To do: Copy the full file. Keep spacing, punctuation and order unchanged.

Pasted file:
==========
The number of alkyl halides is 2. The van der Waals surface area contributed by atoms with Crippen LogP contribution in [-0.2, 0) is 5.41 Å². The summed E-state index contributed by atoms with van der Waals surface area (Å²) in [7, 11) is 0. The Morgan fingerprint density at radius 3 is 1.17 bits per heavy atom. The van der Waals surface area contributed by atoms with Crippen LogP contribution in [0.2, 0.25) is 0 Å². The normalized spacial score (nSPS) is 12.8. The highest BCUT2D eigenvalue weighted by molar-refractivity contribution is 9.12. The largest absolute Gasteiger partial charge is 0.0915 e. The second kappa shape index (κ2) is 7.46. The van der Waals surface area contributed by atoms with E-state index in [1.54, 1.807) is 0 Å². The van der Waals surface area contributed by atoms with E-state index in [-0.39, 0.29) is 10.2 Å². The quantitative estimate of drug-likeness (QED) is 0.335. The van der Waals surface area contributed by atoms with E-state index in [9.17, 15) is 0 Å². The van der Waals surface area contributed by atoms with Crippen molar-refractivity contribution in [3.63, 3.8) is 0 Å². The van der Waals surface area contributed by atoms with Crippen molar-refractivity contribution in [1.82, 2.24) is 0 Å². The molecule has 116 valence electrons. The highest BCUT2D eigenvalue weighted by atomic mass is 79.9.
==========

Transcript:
The number of alkyl halides is 2. The van der Waals surface area contributed by atoms with Crippen LogP contribution in [-0.2, 0) is 5.41 Å². The summed E-state index contributed by atoms with van der Waals surface area (Å²) in [7, 11) is 0. The Morgan fingerprint density at radius 3 is 1.17 bits per heavy atom. The van der Waals surface area contributed by atoms with Crippen LogP contribution in [0.2, 0.25) is 0 Å². The normalized spacial score (nSPS) is 12.8. The highest BCUT2D eigenvalue weighted by molar-refractivity contribution is 9.12. The largest absolute Gasteiger partial charge is 0.0915 e. The second kappa shape index (κ2) is 7.46. The van der Waals surface area contributed by atoms with E-state index in [1.54, 1.807) is 0 Å². The van der Waals surface area contributed by atoms with E-state index in [-0.39, 0.29) is 10.2 Å². The quantitative estimate of drug-likeness (QED) is 0.335. The van der Waals surface area contributed by atoms with E-state index in [9.17, 15) is 0 Å². The van der Waals surface area contributed by atoms with Crippen molar-refractivity contribution in [3.63, 3.8) is 0 Å². The van der Waals surface area contributed by atoms with Crippen molar-refractivity contribution in [1.82, 2.24) is 0 Å². The molecule has 116 valence electrons. The highest BCUT2D eigenvalue weighted by atomic mass is 79.9.